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COVID-19: The pharmacy losing money from dispensing sertraline

One pharmacy in Manchester has been dispensing sertraline at a “massive loss” since the outbreak of COVID-19

Pharmacies across the UK have been handling an unprecedented surge in demand during the COVID-19 outbreak. At Windmill Pharmacy in Denton, Greater Manchester, staff are emerging from an overwhelming few weeks, contractor Mohammed Faisal Din tells C+D.

“The main thing that we’ve had to deal with is the panic,” says Mr Din. “People have been wanting their prescriptions early and bulk buying.”

Windmill Pharmacy’s delivery service has seen a boom in demand of up to nine times the usual daily requirement. They normally complete between 10 and 15 deliveries a day but some days in March they were doing 90. “We’ve been a bit overwhelmed,” Mr Din says, although the requests have since calmed down.

Inhaler shortages

The worst part of the pandemic for Windmill Pharmacy’s patients has been stock shortages, Mr Din says.

The pharmacy team have struggled to get hold of many medicines, especially ones related to respiratory conditions. Drugs it could not get over the last few weeks include prednisolone steroid tablets, Fostair inhalers, and hormone replacement therapy (HRT) treatment.

Mr Din says Clenil inhalers in 50, 100 and 200 mcg strengths were unavailable from the end of March until early April. “People are panicking because this virus affects your lungs,” he says.

“A massive loss”

The pharmacy has been forced to dispense at a loss on some items, only adding to their problems. The drug tariff price for one 28-tablet box of sertraline 100mg is £1.55, but Mr Din says he has been charged £14.99 for each pack by some wholesalers. “That’s a massive loss,” he says.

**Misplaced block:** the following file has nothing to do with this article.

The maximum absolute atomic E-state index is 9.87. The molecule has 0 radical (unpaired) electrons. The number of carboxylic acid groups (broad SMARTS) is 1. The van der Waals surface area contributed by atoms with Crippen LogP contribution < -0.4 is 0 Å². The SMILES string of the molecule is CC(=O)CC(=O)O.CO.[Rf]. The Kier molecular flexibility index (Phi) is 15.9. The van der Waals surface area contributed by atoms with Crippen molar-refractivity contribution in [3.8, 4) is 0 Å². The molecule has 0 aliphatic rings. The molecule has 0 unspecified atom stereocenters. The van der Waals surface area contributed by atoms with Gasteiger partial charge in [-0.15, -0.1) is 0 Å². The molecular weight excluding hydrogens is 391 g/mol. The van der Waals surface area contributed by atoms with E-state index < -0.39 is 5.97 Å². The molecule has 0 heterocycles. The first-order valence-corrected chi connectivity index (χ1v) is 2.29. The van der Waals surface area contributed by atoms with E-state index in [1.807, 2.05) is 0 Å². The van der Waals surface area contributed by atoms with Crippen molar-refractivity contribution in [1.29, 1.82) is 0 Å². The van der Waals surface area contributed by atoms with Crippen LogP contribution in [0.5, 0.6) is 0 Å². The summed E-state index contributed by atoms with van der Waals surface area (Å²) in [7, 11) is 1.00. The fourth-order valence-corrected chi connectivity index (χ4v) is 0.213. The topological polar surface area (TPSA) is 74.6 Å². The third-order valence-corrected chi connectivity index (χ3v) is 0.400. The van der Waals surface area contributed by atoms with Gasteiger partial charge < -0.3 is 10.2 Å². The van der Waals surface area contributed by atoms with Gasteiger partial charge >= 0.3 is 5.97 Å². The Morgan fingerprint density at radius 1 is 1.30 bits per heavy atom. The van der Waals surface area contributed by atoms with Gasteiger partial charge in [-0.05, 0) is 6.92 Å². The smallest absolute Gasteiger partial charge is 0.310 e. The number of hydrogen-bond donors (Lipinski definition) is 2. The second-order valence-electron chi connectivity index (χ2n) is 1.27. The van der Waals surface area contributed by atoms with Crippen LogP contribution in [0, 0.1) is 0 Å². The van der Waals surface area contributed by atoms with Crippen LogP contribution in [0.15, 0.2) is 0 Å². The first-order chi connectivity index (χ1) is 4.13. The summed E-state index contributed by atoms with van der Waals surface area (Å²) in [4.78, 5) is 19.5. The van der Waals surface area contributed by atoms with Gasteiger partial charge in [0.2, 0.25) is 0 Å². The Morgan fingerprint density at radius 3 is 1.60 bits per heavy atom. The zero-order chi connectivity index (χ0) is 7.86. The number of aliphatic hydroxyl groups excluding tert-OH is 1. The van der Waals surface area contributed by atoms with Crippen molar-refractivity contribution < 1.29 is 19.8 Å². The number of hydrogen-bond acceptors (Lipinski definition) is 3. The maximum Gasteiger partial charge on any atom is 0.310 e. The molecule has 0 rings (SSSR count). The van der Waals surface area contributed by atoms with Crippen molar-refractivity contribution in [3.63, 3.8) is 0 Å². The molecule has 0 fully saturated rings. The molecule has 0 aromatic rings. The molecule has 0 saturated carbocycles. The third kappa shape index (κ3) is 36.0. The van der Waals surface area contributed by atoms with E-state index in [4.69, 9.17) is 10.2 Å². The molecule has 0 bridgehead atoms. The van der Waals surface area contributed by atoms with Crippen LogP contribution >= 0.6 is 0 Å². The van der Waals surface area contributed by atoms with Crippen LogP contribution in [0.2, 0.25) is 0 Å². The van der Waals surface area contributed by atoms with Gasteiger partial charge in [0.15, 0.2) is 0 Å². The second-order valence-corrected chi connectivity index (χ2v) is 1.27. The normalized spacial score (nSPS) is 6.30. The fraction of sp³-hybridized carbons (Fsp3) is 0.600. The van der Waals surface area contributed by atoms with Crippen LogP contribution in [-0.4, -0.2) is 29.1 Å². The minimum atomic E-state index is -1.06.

Other unprofitable drugs include the pharmacy’s “bread and butter” medicines like aspirin dispersible 75mg tablets and paracetamol, Mr Din says.

The losses were offset slightly by the surge in demand from patients for over-the-counter items in the first few weeks of the crisis, but that has since trickled away, Mr Din continues.

He wants more support with this issue from the government. Wholesalers are “allowed to charge whatever they want”, he says. Mr Din says he has repeatedly seen hikes during the COVID-19 outbreak and would like to see healthcare authorities put more pressure on wholesalers to keep prices reasonable.

“Who is responsible?”

The pressure on pharmacy teams can be exacerbated by staff members having to self-isolate because they suspect they may have symptoms of COVID-19. As with other parts of the healthcare system, this problem would be alleviated by testing to determine who has the virus.

The Pharmaceutical Services Negotiating Committee (PSNC) said in March that pharmacy teams in England would be tested for COVID-19 for free if they are showing symptoms, but the tests have yet to materialise.

Windmill Pharmacy has taken an innovative approach to staffing in a bid to avoid closing due to absences. It’s split the team in two, with Mr Din heading up one group and his co-owner Rachel Potter the other. If one gets infected with COVID-19 there will still be enough staff to open the pharmacy.

“It’s a bit intense because you’ve not got the full staffing, but it means you’ve got backup. Some staff have been off ill, but we’ve not been able to test if they have COVID-19, which is a bit of a worry,” Mr Din says.

“We’re only human”

The plight of pharmacy has not gone unnoticed, but professionals say more needs to be done. The government announced that £300 million of “advance funding” would be made available to community pharmacy in England – although this is will need to be paid back at a later date. Steps to ease the demand for medicines deliveries have been taken through a national deliveries service and help from NHS volunteers.

However, pharmacy professionals are still calling for the government to support the sector directly with new funding to cover the rising costs COVID-19 is bringing.

In the meantime, Mr Din says continuing is a struggle, but the team carries on because they must. “We are obviously trying our best to help all the patients that we can, but we’re only human and we can only do what we physically can do,” he says.

“It’s always in the back of your mind – have I provided the right medicine? That’s the way it is.”

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